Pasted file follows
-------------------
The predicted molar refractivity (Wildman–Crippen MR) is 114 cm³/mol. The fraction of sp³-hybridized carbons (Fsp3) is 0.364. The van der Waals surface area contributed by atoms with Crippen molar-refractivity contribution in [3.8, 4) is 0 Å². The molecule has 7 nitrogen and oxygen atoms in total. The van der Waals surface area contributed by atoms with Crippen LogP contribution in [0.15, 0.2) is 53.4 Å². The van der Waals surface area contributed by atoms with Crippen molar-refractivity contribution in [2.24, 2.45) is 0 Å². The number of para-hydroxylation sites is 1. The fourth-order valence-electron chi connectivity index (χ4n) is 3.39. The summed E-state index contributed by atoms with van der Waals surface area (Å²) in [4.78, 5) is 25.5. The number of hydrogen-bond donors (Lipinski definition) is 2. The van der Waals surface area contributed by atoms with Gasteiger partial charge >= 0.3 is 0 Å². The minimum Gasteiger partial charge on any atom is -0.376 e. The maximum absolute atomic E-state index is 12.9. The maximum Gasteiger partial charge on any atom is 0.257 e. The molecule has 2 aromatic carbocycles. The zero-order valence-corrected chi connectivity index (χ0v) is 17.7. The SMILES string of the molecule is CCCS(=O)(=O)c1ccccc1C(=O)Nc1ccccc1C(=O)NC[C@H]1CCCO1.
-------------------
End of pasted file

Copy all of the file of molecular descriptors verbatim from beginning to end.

The predicted molar refractivity (Wildman–Crippen MR) is 114 cm³/mol. The fraction of sp³-hybridized carbons (Fsp3) is 0.364. The van der Waals surface area contributed by atoms with Crippen molar-refractivity contribution in [3.8, 4) is 0 Å². The molecule has 7 nitrogen and oxygen atoms in total. The van der Waals surface area contributed by atoms with Crippen LogP contribution in [0.15, 0.2) is 53.4 Å². The van der Waals surface area contributed by atoms with Crippen molar-refractivity contribution in [2.24, 2.45) is 0 Å². The number of para-hydroxylation sites is 1. The fourth-order valence-electron chi connectivity index (χ4n) is 3.39. The summed E-state index contributed by atoms with van der Waals surface area (Å²) in [4.78, 5) is 25.5. The number of hydrogen-bond donors (Lipinski definition) is 2. The van der Waals surface area contributed by atoms with Gasteiger partial charge >= 0.3 is 0 Å². The minimum Gasteiger partial charge on any atom is -0.376 e. The maximum absolute atomic E-state index is 12.9. The maximum Gasteiger partial charge on any atom is 0.257 e. The molecule has 2 aromatic carbocycles. The zero-order valence-corrected chi connectivity index (χ0v) is 17.7. The SMILES string of the molecule is CCCS(=O)(=O)c1ccccc1C(=O)Nc1ccccc1C(=O)NC[C@H]1CCCO1.